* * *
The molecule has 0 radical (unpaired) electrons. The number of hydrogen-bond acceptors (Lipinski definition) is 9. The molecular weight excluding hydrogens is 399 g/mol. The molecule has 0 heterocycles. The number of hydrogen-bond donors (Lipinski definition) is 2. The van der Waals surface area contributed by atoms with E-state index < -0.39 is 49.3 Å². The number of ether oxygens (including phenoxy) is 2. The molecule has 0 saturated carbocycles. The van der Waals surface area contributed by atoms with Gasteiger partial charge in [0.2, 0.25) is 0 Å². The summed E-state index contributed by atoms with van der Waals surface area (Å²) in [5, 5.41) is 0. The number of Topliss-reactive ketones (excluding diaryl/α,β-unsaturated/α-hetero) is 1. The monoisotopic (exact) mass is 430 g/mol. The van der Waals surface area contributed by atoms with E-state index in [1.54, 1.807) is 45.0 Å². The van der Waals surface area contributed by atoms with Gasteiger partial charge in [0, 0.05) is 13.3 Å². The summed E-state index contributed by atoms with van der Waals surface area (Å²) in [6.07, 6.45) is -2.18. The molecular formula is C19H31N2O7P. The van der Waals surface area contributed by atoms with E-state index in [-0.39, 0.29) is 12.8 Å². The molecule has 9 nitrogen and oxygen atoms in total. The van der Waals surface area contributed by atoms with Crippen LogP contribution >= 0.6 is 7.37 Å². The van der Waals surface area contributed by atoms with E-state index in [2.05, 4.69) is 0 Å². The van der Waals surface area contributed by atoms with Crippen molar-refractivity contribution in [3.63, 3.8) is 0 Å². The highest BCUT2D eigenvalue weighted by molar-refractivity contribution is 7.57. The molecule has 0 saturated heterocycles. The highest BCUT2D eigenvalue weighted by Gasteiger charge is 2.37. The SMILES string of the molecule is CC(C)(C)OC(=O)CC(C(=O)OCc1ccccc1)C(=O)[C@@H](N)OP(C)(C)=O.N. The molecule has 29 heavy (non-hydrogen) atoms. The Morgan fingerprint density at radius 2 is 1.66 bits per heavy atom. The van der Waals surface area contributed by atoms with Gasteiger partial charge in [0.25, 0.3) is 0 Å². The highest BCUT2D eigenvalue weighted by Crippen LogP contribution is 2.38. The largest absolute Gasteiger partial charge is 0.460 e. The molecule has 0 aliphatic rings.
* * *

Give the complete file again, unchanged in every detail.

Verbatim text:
The molecule has 0 radical (unpaired) electrons. The number of hydrogen-bond acceptors (Lipinski definition) is 9. The molecular weight excluding hydrogens is 399 g/mol. The molecule has 0 heterocycles. The number of hydrogen-bond donors (Lipinski definition) is 2. The van der Waals surface area contributed by atoms with E-state index < -0.39 is 49.3 Å². The number of ether oxygens (including phenoxy) is 2. The molecule has 0 saturated carbocycles. The van der Waals surface area contributed by atoms with Gasteiger partial charge in [0.2, 0.25) is 0 Å². The summed E-state index contributed by atoms with van der Waals surface area (Å²) in [5, 5.41) is 0. The number of Topliss-reactive ketones (excluding diaryl/α,β-unsaturated/α-hetero) is 1. The monoisotopic (exact) mass is 430 g/mol. The van der Waals surface area contributed by atoms with E-state index in [1.54, 1.807) is 45.0 Å². The van der Waals surface area contributed by atoms with Gasteiger partial charge in [0, 0.05) is 13.3 Å². The summed E-state index contributed by atoms with van der Waals surface area (Å²) in [6.07, 6.45) is -2.18. The molecular formula is C19H31N2O7P. The van der Waals surface area contributed by atoms with E-state index in [-0.39, 0.29) is 12.8 Å². The molecule has 9 nitrogen and oxygen atoms in total. The van der Waals surface area contributed by atoms with Crippen LogP contribution >= 0.6 is 7.37 Å². The van der Waals surface area contributed by atoms with E-state index in [2.05, 4.69) is 0 Å². The van der Waals surface area contributed by atoms with Crippen molar-refractivity contribution in [3.63, 3.8) is 0 Å². The highest BCUT2D eigenvalue weighted by molar-refractivity contribution is 7.57. The molecule has 0 saturated heterocycles. The highest BCUT2D eigenvalue weighted by Gasteiger charge is 2.37. The SMILES string of the molecule is CC(C)(C)OC(=O)CC(C(=O)OCc1ccccc1)C(=O)[C@@H](N)OP(C)(C)=O.N. The molecule has 29 heavy (non-hydrogen) atoms. The Morgan fingerprint density at radius 2 is 1.66 bits per heavy atom. The van der Waals surface area contributed by atoms with Gasteiger partial charge in [0.25, 0.3) is 0 Å². The highest BCUT2D eigenvalue weighted by Crippen LogP contribution is 2.38. The largest absolute Gasteiger partial charge is 0.460 e. The molecule has 0 aliphatic rings.